Word by Word: The Secret Life of Dictionaries by Kory Stamper

This one is another book from the pile of unread books I’d accumulated over the years. I bought Word by Word: The Secret Life of Dictionaries in New York back in 2017 and finally read this at the end of 2019. So here’s a familiar sounding remark about my latest read: I can’t believe I didn’t read this sooner. (I am currently on a book-buying ban—I make exceptions here and there, particularly for nonfiction—so I can focus on reading the books I already have.)

Reading this was fun. Like the dictionary, it wasn’t instructive (or meant to be); it was descriptive. I wasn’t expecting to bookmark anything on this book, but there were some anecdotes that jived with my humor that I wanted to make sure I could easily find them in the future. Here are two fun pages: 133 and 199—check them out.

Perhaps another reason I am partial to this book is that I have always enjoyed reading and writing. I also used to have very strong opinions about grammar, but I eventually grew to appreciate how language evolves and with it its words and grammar. (Although I have finally accepted the existence of “irregardless,” I still avoid using it like the plague.) It was interesting to read about how the evolution of a word’s definition is captured by lexicographers. In a way, they’re historians.

Something that took me by surprise was that people actually take the time to write to dictionary editors to express their opinions. Wow, people read the dictionary? As it turns out, the answer is yes, and these people’s opinions must be heard. Even lexicographers must read and address angry emails. Imagine that. But there were some friendly neighborhood emails, too (there were a bunch of interesting comments about “irregardless”). As with every industry, there are a handful of thoughtful people that write in out of goodwill. (To these people—thank you. Your words are always a breath of fresh air.)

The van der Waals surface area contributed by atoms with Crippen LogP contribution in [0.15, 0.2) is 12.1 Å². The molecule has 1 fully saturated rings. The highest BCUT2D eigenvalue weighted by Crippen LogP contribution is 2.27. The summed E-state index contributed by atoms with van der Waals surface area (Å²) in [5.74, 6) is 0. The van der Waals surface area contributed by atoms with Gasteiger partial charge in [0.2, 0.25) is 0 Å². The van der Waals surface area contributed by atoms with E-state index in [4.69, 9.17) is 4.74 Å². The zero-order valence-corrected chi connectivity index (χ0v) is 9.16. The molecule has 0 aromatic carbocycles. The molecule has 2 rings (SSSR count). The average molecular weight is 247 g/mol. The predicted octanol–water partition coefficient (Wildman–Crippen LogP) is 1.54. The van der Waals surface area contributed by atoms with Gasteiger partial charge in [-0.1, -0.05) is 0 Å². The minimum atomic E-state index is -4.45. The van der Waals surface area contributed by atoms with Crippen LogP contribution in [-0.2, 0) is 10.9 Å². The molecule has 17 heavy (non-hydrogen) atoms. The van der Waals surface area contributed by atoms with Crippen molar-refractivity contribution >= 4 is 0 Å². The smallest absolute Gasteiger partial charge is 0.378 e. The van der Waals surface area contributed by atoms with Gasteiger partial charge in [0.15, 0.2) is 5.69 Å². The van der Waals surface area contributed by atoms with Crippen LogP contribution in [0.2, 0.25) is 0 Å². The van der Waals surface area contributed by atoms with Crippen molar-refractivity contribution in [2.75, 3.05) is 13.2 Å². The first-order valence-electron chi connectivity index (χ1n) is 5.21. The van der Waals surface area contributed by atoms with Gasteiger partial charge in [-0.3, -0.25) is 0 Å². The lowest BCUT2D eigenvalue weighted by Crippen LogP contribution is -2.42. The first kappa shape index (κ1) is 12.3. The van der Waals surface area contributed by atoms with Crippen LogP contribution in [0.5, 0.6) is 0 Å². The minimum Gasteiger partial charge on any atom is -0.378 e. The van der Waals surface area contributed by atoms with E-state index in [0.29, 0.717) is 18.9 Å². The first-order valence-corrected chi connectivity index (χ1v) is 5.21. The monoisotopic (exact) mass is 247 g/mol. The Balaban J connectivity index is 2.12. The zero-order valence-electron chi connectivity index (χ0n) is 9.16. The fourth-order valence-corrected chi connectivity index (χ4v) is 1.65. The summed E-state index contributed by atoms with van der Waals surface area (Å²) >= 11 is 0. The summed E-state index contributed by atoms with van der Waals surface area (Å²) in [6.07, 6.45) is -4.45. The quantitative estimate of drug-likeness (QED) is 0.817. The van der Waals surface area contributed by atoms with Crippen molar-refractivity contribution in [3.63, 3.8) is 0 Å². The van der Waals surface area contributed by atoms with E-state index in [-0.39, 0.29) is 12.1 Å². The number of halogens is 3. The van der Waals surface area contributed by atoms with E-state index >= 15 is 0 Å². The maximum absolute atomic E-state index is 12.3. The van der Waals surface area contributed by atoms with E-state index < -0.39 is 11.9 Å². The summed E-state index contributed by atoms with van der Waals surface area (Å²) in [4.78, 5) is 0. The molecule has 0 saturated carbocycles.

Finally, there was something about Kory Stamper’s writing style that captured my heart. I found it quite charming, as if I was reading a fairy tale or something. Everything flowed so well that I found myself reading through the night, and let me emphasize that this is the only nonfiction book (by far) that I have chosen to read over sleep. I enjoyed it that much. Eventually sleep got in the way, but don’t let that invalidate my praise.

Novel Reactions: The Lean Startup

In preparation for reentering the workforce, I also read The Lean Startup. I liked that the book provided real life examples and was not too prescriptive, in a workbook kind of way. It was easy to read and to follow, and it helped a lot that I was annotating as I read through. The numerous flags (I know, they were a lot) actually helped me out when I was writing summary notes after finishing the book.

There were a lot of repeated concepts throughout the book, but I think that was Eric Ries’ way of putting everything together and making sure that everything sticks. The two main ideas I learned from the book were (1) avoid wasting time and effort by testing a minimum viable product and obtaining consumer insight sooner and (2) use validated learning to know when to pivot or to persevere. The book made a lot of sense, at least for someone in the startup world, and I rank it highly (probably top 5) among my nonfiction reads.

Also, kudos to Eric Ries and his editors for keeping the book’s tone condescension-free. (I know, I also noticed that this is a recurring thing I point out for nonfiction…) Even when Ries was talking about his experience at IMVU, his tone remained normal, humble even, and I think that is one of the reasons I found this book so pleasant and enjoyable to read.

So yes, I think people should pick up this book and read it! It may not resonate to everyone (the strategy is a little industry-specific), but there are good points here even for well established companies. (Ries talks about Toyota a lot.) If this isn’t the book for you, you can always pivot, too.